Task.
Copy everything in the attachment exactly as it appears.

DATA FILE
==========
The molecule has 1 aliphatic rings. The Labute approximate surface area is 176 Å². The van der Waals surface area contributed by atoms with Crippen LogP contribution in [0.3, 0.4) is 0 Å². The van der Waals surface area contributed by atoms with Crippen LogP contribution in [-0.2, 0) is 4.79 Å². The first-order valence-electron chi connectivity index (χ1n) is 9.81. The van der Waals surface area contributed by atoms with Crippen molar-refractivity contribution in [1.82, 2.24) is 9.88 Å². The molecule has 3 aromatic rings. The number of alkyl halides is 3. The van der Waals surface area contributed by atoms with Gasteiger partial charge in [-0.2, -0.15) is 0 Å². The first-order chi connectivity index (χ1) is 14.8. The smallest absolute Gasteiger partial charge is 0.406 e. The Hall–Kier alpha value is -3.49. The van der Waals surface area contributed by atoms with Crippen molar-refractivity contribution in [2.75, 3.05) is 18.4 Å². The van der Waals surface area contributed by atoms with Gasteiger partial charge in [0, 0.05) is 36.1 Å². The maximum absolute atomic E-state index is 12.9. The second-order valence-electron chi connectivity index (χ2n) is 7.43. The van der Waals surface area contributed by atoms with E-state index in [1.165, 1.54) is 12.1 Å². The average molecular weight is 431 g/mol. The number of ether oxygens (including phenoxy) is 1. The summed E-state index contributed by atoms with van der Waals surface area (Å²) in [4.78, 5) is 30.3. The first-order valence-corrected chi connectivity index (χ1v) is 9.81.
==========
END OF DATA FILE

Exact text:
The molecule has 1 aliphatic rings. The Labute approximate surface area is 176 Å². The van der Waals surface area contributed by atoms with Crippen LogP contribution in [0.3, 0.4) is 0 Å². The van der Waals surface area contributed by atoms with Crippen LogP contribution in [-0.2, 0) is 4.79 Å². The first-order valence-electron chi connectivity index (χ1n) is 9.81. The van der Waals surface area contributed by atoms with Crippen molar-refractivity contribution in [1.82, 2.24) is 9.88 Å². The molecule has 3 aromatic rings. The number of alkyl halides is 3. The van der Waals surface area contributed by atoms with Gasteiger partial charge in [-0.2, -0.15) is 0 Å². The first-order chi connectivity index (χ1) is 14.8. The smallest absolute Gasteiger partial charge is 0.406 e. The Hall–Kier alpha value is -3.49. The van der Waals surface area contributed by atoms with Crippen molar-refractivity contribution in [2.75, 3.05) is 18.4 Å². The van der Waals surface area contributed by atoms with Gasteiger partial charge in [0, 0.05) is 36.1 Å². The maximum absolute atomic E-state index is 12.9. The second-order valence-electron chi connectivity index (χ2n) is 7.43. The van der Waals surface area contributed by atoms with E-state index in [1.165, 1.54) is 12.1 Å². The average molecular weight is 431 g/mol. The number of ether oxygens (including phenoxy) is 1. The summed E-state index contributed by atoms with van der Waals surface area (Å²) in [4.78, 5) is 30.3. The first-order valence-corrected chi connectivity index (χ1v) is 9.81.